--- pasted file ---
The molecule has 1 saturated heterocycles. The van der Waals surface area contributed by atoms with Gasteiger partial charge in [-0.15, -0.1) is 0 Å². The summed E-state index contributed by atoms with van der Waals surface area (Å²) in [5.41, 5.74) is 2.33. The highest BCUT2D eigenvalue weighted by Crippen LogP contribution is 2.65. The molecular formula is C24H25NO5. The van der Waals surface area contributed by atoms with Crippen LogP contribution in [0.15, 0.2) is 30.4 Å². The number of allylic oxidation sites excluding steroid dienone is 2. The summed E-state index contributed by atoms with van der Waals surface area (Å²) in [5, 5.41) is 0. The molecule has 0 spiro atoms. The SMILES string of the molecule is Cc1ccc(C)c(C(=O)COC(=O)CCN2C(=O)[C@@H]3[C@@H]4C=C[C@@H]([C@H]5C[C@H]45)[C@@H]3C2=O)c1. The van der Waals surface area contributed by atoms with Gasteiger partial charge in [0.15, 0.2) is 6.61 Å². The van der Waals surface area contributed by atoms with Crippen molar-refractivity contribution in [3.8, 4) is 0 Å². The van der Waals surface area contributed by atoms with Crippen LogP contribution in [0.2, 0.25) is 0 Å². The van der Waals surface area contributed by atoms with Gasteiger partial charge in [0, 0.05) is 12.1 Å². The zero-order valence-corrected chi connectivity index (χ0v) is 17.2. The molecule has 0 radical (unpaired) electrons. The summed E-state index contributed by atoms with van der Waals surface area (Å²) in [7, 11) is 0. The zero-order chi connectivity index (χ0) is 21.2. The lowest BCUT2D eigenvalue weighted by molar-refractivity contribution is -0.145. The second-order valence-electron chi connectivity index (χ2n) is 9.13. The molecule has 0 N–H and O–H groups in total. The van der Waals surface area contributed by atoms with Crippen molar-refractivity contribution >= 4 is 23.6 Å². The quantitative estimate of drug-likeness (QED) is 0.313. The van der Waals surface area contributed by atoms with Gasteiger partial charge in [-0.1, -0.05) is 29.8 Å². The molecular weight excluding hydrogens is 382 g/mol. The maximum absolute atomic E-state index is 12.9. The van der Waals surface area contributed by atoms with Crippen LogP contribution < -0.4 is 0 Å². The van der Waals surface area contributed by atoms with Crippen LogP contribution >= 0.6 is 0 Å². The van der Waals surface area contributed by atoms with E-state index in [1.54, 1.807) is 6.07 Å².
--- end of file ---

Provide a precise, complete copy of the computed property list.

The molecule has 1 saturated heterocycles. The van der Waals surface area contributed by atoms with Gasteiger partial charge in [-0.15, -0.1) is 0 Å². The summed E-state index contributed by atoms with van der Waals surface area (Å²) in [5.41, 5.74) is 2.33. The highest BCUT2D eigenvalue weighted by Crippen LogP contribution is 2.65. The molecular formula is C24H25NO5. The van der Waals surface area contributed by atoms with Crippen LogP contribution in [0.15, 0.2) is 30.4 Å². The number of allylic oxidation sites excluding steroid dienone is 2. The summed E-state index contributed by atoms with van der Waals surface area (Å²) in [5, 5.41) is 0. The molecule has 0 spiro atoms. The SMILES string of the molecule is Cc1ccc(C)c(C(=O)COC(=O)CCN2C(=O)[C@@H]3[C@@H]4C=C[C@@H]([C@H]5C[C@H]45)[C@@H]3C2=O)c1. The van der Waals surface area contributed by atoms with Gasteiger partial charge in [0.15, 0.2) is 6.61 Å². The van der Waals surface area contributed by atoms with Crippen molar-refractivity contribution in [3.8, 4) is 0 Å². The van der Waals surface area contributed by atoms with Crippen LogP contribution in [0.2, 0.25) is 0 Å². The van der Waals surface area contributed by atoms with Gasteiger partial charge in [0, 0.05) is 12.1 Å². The zero-order valence-corrected chi connectivity index (χ0v) is 17.2. The molecule has 0 radical (unpaired) electrons. The summed E-state index contributed by atoms with van der Waals surface area (Å²) in [7, 11) is 0. The zero-order chi connectivity index (χ0) is 21.2. The lowest BCUT2D eigenvalue weighted by molar-refractivity contribution is -0.145. The second-order valence-electron chi connectivity index (χ2n) is 9.13. The molecule has 0 N–H and O–H groups in total. The van der Waals surface area contributed by atoms with Crippen molar-refractivity contribution >= 4 is 23.6 Å². The quantitative estimate of drug-likeness (QED) is 0.313. The van der Waals surface area contributed by atoms with Gasteiger partial charge in [-0.1, -0.05) is 29.8 Å². The molecular weight excluding hydrogens is 382 g/mol. The maximum absolute atomic E-state index is 12.9. The van der Waals surface area contributed by atoms with Crippen LogP contribution < -0.4 is 0 Å². The van der Waals surface area contributed by atoms with Crippen LogP contribution >= 0.6 is 0 Å². The van der Waals surface area contributed by atoms with E-state index in [1.54, 1.807) is 6.07 Å².